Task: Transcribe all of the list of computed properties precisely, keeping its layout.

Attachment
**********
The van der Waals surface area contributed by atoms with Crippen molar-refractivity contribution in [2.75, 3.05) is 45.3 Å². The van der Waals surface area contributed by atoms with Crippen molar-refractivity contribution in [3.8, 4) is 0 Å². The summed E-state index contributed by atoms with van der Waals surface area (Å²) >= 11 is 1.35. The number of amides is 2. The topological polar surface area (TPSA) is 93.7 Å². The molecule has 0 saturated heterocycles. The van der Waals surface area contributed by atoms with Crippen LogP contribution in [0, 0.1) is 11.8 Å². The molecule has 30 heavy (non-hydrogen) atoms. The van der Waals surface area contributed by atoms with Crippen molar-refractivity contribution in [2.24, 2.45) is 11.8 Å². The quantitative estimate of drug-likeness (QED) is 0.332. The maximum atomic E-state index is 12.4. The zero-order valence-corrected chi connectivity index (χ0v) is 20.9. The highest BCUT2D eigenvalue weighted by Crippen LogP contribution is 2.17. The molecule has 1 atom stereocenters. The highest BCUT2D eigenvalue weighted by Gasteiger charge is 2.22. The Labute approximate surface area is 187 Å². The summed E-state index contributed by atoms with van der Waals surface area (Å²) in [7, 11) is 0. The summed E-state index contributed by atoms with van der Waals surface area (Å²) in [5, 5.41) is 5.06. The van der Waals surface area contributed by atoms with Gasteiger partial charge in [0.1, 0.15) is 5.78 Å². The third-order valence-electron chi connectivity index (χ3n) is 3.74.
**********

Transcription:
The van der Waals surface area contributed by atoms with Crippen molar-refractivity contribution in [2.75, 3.05) is 45.3 Å². The van der Waals surface area contributed by atoms with Crippen molar-refractivity contribution in [3.8, 4) is 0 Å². The summed E-state index contributed by atoms with van der Waals surface area (Å²) >= 11 is 1.35. The number of amides is 2. The topological polar surface area (TPSA) is 93.7 Å². The molecule has 0 saturated heterocycles. The van der Waals surface area contributed by atoms with Crippen LogP contribution in [0, 0.1) is 11.8 Å². The molecule has 30 heavy (non-hydrogen) atoms. The van der Waals surface area contributed by atoms with Crippen molar-refractivity contribution in [2.24, 2.45) is 11.8 Å². The quantitative estimate of drug-likeness (QED) is 0.332. The maximum atomic E-state index is 12.4. The zero-order valence-corrected chi connectivity index (χ0v) is 20.9. The highest BCUT2D eigenvalue weighted by Crippen LogP contribution is 2.17. The molecule has 1 atom stereocenters. The highest BCUT2D eigenvalue weighted by Gasteiger charge is 2.22. The Labute approximate surface area is 187 Å². The summed E-state index contributed by atoms with van der Waals surface area (Å²) in [7, 11) is 0. The summed E-state index contributed by atoms with van der Waals surface area (Å²) in [5, 5.41) is 5.06. The van der Waals surface area contributed by atoms with Gasteiger partial charge in [0.1, 0.15) is 5.78 Å². The third-order valence-electron chi connectivity index (χ3n) is 3.74.